6. So how far south can you go during hurricane season? Never knew about that but I’m not a sailor (get too seasick). I am sorry about your elephant not being able to go but I live in the south and still cuddle my warm pups. Hope you have the best time Pam!

    • Hi Becky,

      During hurricane season, most sailors either stay north of the Carolinas or south toward Grenada, Panama, or Venezuela. That keeps you out of the worst of the hurricane zone.

      Of course, this is weather we’re talking about. So nothing is ever certain. :)

  7. I am sooooo jealous… You are totally living our retirement dream! <3
    I love sailing and miss racing. I definitely love the idea of selling everything for a boat with a dog on it. Maybe you can sail up to the oregon coast sometime and we could meet you and take you out for lunch! We'd love to see your boat, meet Honey, and of course have a toast to your fun adventures!

    • Mike Webster says:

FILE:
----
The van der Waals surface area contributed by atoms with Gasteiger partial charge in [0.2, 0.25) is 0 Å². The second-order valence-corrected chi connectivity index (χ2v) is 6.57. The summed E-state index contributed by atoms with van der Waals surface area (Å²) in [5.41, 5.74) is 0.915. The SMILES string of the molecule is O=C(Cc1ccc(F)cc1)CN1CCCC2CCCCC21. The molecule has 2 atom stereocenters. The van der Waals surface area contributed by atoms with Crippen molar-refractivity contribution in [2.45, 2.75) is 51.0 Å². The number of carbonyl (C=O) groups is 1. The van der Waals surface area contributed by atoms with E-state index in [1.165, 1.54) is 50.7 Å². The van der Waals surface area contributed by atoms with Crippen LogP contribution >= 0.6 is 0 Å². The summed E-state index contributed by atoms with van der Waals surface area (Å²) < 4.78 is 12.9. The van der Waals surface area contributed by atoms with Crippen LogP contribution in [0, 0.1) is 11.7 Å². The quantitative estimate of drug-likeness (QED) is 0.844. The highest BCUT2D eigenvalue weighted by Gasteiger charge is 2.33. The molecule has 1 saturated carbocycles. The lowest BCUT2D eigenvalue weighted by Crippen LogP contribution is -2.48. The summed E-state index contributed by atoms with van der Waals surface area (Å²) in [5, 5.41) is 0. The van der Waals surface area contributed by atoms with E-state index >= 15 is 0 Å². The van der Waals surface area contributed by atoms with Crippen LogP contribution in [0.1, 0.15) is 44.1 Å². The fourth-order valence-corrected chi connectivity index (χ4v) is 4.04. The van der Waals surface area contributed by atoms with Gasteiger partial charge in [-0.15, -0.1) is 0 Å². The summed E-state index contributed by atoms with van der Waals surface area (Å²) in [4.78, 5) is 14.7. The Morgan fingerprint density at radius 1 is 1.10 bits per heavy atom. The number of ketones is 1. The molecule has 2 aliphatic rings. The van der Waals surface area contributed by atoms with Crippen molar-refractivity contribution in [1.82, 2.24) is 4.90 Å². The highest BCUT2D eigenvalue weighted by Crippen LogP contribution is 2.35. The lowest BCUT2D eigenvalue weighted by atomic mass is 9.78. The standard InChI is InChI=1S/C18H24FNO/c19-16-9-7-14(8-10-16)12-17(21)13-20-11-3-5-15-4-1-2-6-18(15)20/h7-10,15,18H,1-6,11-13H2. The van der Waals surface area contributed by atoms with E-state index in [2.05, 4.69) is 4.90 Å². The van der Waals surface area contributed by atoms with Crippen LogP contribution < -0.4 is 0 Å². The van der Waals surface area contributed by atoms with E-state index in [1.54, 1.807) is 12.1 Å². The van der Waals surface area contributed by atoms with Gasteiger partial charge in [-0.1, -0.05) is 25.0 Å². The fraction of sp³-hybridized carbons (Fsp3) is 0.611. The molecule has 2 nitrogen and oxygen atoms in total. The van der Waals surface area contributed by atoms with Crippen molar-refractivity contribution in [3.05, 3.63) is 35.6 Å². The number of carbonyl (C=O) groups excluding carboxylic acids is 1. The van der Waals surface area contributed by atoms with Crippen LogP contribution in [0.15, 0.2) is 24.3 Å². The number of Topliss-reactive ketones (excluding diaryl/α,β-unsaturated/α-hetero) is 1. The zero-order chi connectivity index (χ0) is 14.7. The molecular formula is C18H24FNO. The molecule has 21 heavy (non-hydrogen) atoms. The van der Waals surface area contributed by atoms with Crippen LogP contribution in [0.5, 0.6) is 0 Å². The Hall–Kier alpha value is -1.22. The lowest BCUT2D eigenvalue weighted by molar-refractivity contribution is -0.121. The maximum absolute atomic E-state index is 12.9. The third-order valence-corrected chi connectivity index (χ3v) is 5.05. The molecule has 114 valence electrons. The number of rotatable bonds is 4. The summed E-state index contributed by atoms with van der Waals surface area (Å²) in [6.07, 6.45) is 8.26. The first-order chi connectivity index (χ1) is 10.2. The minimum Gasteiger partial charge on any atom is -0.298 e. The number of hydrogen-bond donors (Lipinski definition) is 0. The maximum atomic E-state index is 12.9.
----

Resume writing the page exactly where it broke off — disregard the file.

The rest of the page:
From the Husband:

      Oregon, here we come! A few thousand miles south to Panama, turn right; through the canal, turn right again. . . but, boy, do I like lunch!

      (Of course, you could suggest that we stop being so wimpy, and take the hard way around Cape Horn instead. But then I would have to insist on dinner.)

  8. Had to read because I’ve sailed with a dog before. And I have a feeling I commented about it before. It was a scary experience for me! Small sailboat, 75 pound 11 year old girl, windy day, Shetland Sheepdog = flipped boat lol. You must be very excited though! I’m sure there are tons of adventures waiting for you and Honey.

  9. I bet your getting those funny feelings in your tummy…nervous excitement and fear combined. Reality is about to become real! We hope it all works out as you all want it to.

  10. Those are some great plus points for having a dog.

    P.S. I can’t get any sense out of my biped at present – she’s still laughing because she doesn’t think Honey is big!

  11. Sailing with a dog sounds like an amazing adventure. We can’t wait to hear your tales, but we’re pretty happy right where we are.

  12. During our RV trial overnight I admit I was appreciative of Zoe’s attraction to most of the mosquitoes (I justify this selfish thought by doubting the biters could made through the fur to her blood supply.)

    Congrats on the boat! You’ll be in it in no time. Maybe we’ll happen to drive by a harbor where you’re anchored one day so we can offer to take you’ll to dry land for the dogs to romp.

  13. The best reason of all is the unconditional love and acceptance!!